Who the Hell Is Howard Hawks?

Article excerpt

There is an interesting story concerning Howard Hawks to be found in Barbara Learning's Avon biography of Katharine Hepburn. In this book, Learning tells the story of Hepburn's romance with John Ford, which began, apparently, during the filming of Mary of Scotland (John Ford, U.S., 1936) The following year, she was to make Bringing Up Baby (U.S., 1938) with Howard Hawks. The screenplay was written by Dudley Nichols and, according to Learning, Hawks wanted it tailored for Hepburn, whose relationship with Ford was already well-known to Nichols. In fact, Hawks's set was full of what Learning calls 'members of the Ford group'-Ford cronies such as Ward Bond, Barry FitzGerald and D'Arcy Corrigan were all in the cast and the associate producer, once again, was Cliff Reid. Ford himself visited the set a couple of times. The relationship between Susan (Hepburn) and David (Gary Grant) in Hawks's film, Learning argues, was based on Hepburn's relationship with Ford, whose dignity she was forever puncturing and who, in Learning's words, possessed an 'exasperating ambivalence; he [Ford] is the sort of man who says, I love you, I think.' Howard Hawks, Learning also points out, 'gave Gary Grant, who played David, the small round glasses that were Ford's trademark.' Also, it might be added, Harold Lloyd's.

It is a fascinating anecdote, not least because it underlines Hawks's liking for scenes which mirrored or even parodied the behavior of people he personally knew or knew of, their own mannerisms and relationships or just odd things that had happened to them, whether they were film people or aviation people or whoever. In the same way, Lauren Bacall's performance in To Have and Have Not (U.S., 1944) made soon afterwards, was clearly modeled on Hawks's own new wife, 'Slim'. Hawks would direct actors by asking them how they would deliver a line if they were in the same situation, asking them to be themselves rather than characters, to re-live episodes from their own lives, even the most embarrassing and humiliating (and therefore the funniest) like the time Cary Grant somehow managed to get the dress of the wife of the head of the Metropolitan Museum caught in the zip of his flies (in a theater, of all places) so that, in Todd McCarthy's words, "they had to lockstep to the manager's office in order to find a pair of pliers.'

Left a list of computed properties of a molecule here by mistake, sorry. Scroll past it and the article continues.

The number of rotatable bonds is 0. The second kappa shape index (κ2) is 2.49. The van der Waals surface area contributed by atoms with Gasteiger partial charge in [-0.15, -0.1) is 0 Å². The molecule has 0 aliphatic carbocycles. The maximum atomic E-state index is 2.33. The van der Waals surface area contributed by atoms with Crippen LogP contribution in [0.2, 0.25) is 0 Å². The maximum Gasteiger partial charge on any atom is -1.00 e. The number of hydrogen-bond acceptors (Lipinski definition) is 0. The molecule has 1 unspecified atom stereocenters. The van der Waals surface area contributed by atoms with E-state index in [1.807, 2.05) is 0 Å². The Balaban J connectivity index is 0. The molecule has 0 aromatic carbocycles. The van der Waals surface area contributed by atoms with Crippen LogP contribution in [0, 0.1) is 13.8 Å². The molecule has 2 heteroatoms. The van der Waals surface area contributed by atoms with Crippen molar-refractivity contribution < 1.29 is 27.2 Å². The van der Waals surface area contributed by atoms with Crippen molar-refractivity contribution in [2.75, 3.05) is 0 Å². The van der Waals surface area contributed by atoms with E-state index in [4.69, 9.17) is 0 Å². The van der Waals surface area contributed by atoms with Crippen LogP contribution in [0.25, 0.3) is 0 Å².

This parasitism on real life was fundamental to Hawks's whole modus operandi as a director. It is why his films veer towards a strange kind of cinéma vérité, as Bogart and Bacall fall in love or Montgomery Clift learns to respect John Wayne. He also relied shamelessly on scenes and situations borrowed from both his own and other people's movies, for whose memory of which the screenwriter Jules Furthman was especially prized-thus explaining, perhaps, Hawks's many echoes of Von Sternberg. At the same time, Hawks was always inventing self-aggrandizing stories about his own exploits-how he told Von Sternberg how to dress Marlene Dietrich, for example, or how he gave the original idea for Casablanca (Michael Curtiz, U.S., 1942) to Michael Curtiz, a particularly audacious claim when you consider what he himself had blatantly borrowed from Casablanca in making To Have and To Have Not. Yet, in a way, Hawks's compulsion for purloining and collecting and mix-and-match and tall story-telling may have been his strongest quality as a director, the one that made his films look like the very essence of Hollywood.

On the other hand, in making films which looked like the essence of Hollywood rather than like original works of art, Hawks also made it difficult for dubious critics to accept him as an artist, an innovator or a director with a clear personal agenda. Hawks's style turned out to be no-nonsense studio professionalism, salted with a kind of Robert Altman talent for improvisation on the set. Notoriously, Hawks worked in almost all the genres, treating them pretty much the same-the group could be cow-punchers or pilots delivering the mail or Free French patriots-it didn't much matter as long as there was danger and loyalty and sacrifice and a romance, salted with wisecracks and gimmicks, or, in the case of a comedy, plagued by humiliation and misunderstanding and descent into chaos. …


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